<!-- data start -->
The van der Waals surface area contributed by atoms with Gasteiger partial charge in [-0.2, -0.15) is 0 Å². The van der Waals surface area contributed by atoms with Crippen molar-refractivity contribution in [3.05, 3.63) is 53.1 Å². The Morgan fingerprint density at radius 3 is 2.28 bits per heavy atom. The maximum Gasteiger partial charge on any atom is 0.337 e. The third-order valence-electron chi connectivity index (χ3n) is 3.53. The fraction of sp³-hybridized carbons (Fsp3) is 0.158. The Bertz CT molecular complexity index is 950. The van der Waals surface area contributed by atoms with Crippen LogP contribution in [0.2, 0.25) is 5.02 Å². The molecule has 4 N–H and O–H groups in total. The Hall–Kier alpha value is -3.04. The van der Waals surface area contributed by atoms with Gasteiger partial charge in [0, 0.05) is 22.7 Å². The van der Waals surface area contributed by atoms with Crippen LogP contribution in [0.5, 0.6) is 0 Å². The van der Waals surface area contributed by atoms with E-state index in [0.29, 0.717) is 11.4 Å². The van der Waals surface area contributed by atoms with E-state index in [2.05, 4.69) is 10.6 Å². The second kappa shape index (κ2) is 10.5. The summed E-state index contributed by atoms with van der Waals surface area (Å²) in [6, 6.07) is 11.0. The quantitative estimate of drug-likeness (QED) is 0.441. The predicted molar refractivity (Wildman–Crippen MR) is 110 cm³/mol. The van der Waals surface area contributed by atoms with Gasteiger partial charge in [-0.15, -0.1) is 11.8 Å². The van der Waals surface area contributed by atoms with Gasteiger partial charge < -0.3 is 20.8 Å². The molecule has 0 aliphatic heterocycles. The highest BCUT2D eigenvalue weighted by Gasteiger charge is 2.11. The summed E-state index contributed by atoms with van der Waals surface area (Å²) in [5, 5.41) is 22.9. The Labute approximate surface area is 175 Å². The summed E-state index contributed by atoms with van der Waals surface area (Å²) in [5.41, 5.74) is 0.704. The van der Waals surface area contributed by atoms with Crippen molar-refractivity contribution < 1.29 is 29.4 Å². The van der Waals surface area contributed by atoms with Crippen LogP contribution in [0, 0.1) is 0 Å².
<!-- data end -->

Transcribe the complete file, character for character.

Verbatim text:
The van der Waals surface area contributed by atoms with Gasteiger partial charge in [-0.2, -0.15) is 0 Å². The van der Waals surface area contributed by atoms with Crippen molar-refractivity contribution in [3.05, 3.63) is 53.1 Å². The Morgan fingerprint density at radius 3 is 2.28 bits per heavy atom. The maximum Gasteiger partial charge on any atom is 0.337 e. The third-order valence-electron chi connectivity index (χ3n) is 3.53. The fraction of sp³-hybridized carbons (Fsp3) is 0.158. The Bertz CT molecular complexity index is 950. The van der Waals surface area contributed by atoms with Crippen LogP contribution in [0.2, 0.25) is 5.02 Å². The molecule has 4 N–H and O–H groups in total. The Hall–Kier alpha value is -3.04. The van der Waals surface area contributed by atoms with Gasteiger partial charge in [0, 0.05) is 22.7 Å². The van der Waals surface area contributed by atoms with Crippen LogP contribution in [0.5, 0.6) is 0 Å². The van der Waals surface area contributed by atoms with E-state index in [0.29, 0.717) is 11.4 Å². The van der Waals surface area contributed by atoms with E-state index in [2.05, 4.69) is 10.6 Å². The second kappa shape index (κ2) is 10.5. The summed E-state index contributed by atoms with van der Waals surface area (Å²) in [6, 6.07) is 11.0. The quantitative estimate of drug-likeness (QED) is 0.441. The predicted molar refractivity (Wildman–Crippen MR) is 110 cm³/mol. The van der Waals surface area contributed by atoms with Gasteiger partial charge in [-0.15, -0.1) is 11.8 Å². The van der Waals surface area contributed by atoms with Gasteiger partial charge < -0.3 is 20.8 Å². The molecule has 0 aliphatic heterocycles. The highest BCUT2D eigenvalue weighted by Gasteiger charge is 2.11. The summed E-state index contributed by atoms with van der Waals surface area (Å²) in [5, 5.41) is 22.9. The Labute approximate surface area is 175 Å². The summed E-state index contributed by atoms with van der Waals surface area (Å²) in [5.41, 5.74) is 0.704. The van der Waals surface area contributed by atoms with Crippen molar-refractivity contribution < 1.29 is 29.4 Å². The van der Waals surface area contributed by atoms with Crippen LogP contribution in [0, 0.1) is 0 Å².